What Kind Of Pain Relief Shall I Use?

February 4, 2009

Do Your Research Before Going Into Labor

Today's options for medication to deal with the pain during labor and delivery are myriad. It is important for a woman to discuss her options with her obstetrician and anesthesiologist to determine a course of pain relief before she actually goes into labor. The quality of labor and childbirth are not contingent upon the type of medication used, or whether it is used at all. All medications affect both labor and the baby in some way so it is important that careful monitoring be done to ensure side effects are kept to a minimum.

The decision as to which medication to use will be determined based upon individual needs. Along with the medication suggestions, the doctors will also advise alternative pain relief measures. If there will be a labor partner, it is important for that person to know how far into labor the woman is and whether she will be able to handle the labor without medications by using breathing techniques, rest and coaching.

Use Of Narcotic Pain Relievers for Labor Pain

Unless there is a medical reason for a woman to have heavy medications, most often pain relievers can be administered and labor can proceed successfully through delivery. Morphine, Fentanyl, Nubain or Stadol are all narcotic pain relievers which are given early in active labor either by IV or intramuscular injection. They are not considered harmful to the mother or baby when given at the proper time and dosage and they help to take the edge off the pain. The side effects are sleepiness, sometimes a feeling of nausea and the mother may feel less in control. If morphine is given, the baby can experience respiratory depression which can be reversed with the administration of Narcan. Morphine can also cause the baby temporary difficulty with breastfeeding.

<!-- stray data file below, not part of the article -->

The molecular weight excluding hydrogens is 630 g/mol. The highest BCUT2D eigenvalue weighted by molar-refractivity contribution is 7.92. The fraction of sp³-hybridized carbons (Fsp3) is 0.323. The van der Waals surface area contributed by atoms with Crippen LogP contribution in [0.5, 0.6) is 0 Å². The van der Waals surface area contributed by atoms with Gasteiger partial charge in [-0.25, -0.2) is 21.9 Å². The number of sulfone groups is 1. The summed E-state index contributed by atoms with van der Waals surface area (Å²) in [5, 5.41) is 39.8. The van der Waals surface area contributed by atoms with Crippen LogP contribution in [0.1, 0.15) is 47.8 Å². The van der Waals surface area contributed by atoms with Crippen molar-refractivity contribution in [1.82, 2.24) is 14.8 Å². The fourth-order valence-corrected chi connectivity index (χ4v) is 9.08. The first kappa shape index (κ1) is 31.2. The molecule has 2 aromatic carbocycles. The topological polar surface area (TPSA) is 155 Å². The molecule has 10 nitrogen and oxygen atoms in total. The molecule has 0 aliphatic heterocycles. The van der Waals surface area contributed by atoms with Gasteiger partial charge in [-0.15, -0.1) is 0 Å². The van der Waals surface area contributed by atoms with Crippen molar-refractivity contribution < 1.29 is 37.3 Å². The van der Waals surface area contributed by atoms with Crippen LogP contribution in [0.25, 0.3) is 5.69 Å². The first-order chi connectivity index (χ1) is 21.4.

When The Pain Is Stronger

Regional anesthesia can be diluted local anesthetics, a combination of narcotics and local anesthetics or a more concentrated local anesthestic alone. Regional anesthesia includes intrathecal injection of a narcotic or local anesthetic into the central spinal fluid by needle. This is used when labor pain is not relieved by other methods. It is fast, effective and does not alter pushing efforts. However, it lasts only a short time. A walking epidural is administered through a needle in a catheter in the epidural space. It usually gives fast and effective pain relief for early labor. Some risks include a drop in blood pressure, a possible decrease in pushing ability, restriction of mobility and possible risk of infection.

Free From Labor Pain And Awake For The Birth!

A local anesthetic epidural is given as labor progresses from active to transitional labor and is usually administered as a continuous infusion via a control pump. Labor can be shortened as the mother relaxes and the mother can usually push with help. Pain relief is such that a mother can stay awake during a Caesarean delivery even though there is a total blockage of sensation. As with a walking epidural, there can be a drop in blood pressure and the mother is confined to bed. Since sensation is diminished, a vacuum or forceps delivery may be necessary as the pushing efforts wane.

There are also local blocks and Caesarean medications which we haven't addressed here. They are used when forceps, vacuum extractors, emergency Caesarean or episiotomy are necessary.

 

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